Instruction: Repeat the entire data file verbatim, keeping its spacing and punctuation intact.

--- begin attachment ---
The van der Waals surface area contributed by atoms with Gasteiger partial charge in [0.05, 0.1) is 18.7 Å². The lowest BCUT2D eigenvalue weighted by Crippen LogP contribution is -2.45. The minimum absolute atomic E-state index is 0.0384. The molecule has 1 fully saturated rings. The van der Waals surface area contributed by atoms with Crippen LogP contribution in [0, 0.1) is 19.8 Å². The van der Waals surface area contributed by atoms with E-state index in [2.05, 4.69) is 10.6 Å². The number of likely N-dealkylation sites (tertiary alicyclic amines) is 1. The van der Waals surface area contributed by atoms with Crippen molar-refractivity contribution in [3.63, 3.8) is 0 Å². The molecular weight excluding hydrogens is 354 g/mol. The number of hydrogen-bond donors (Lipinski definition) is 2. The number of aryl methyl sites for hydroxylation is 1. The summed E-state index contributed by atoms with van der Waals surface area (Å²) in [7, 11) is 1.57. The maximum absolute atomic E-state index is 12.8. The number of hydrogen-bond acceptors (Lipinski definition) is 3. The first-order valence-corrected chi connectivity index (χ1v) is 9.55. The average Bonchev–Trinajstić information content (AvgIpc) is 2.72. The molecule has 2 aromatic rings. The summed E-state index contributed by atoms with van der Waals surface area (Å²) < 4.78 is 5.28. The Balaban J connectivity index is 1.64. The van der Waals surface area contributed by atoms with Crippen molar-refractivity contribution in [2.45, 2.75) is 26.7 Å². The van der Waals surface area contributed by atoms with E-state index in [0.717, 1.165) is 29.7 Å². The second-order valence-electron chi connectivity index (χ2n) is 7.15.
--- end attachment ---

The van der Waals surface area contributed by atoms with Gasteiger partial charge in [0.05, 0.1) is 18.7 Å². The lowest BCUT2D eigenvalue weighted by Crippen LogP contribution is -2.45. The minimum absolute atomic E-state index is 0.0384. The molecule has 1 fully saturated rings. The van der Waals surface area contributed by atoms with Crippen LogP contribution in [0, 0.1) is 19.8 Å². The van der Waals surface area contributed by atoms with E-state index in [2.05, 4.69) is 10.6 Å². The number of likely N-dealkylation sites (tertiary alicyclic amines) is 1. The van der Waals surface area contributed by atoms with Crippen molar-refractivity contribution in [3.63, 3.8) is 0 Å². The molecular weight excluding hydrogens is 354 g/mol. The number of hydrogen-bond donors (Lipinski definition) is 2. The number of aryl methyl sites for hydroxylation is 1. The summed E-state index contributed by atoms with van der Waals surface area (Å²) in [7, 11) is 1.57. The maximum absolute atomic E-state index is 12.8. The number of hydrogen-bond acceptors (Lipinski definition) is 3. The first-order valence-corrected chi connectivity index (χ1v) is 9.55. The average Bonchev–Trinajstić information content (AvgIpc) is 2.72. The molecule has 2 aromatic rings. The summed E-state index contributed by atoms with van der Waals surface area (Å²) < 4.78 is 5.28. The Balaban J connectivity index is 1.64. The van der Waals surface area contributed by atoms with Crippen molar-refractivity contribution in [2.45, 2.75) is 26.7 Å². The van der Waals surface area contributed by atoms with E-state index in [0.717, 1.165) is 29.7 Å². The second-order valence-electron chi connectivity index (χ2n) is 7.15.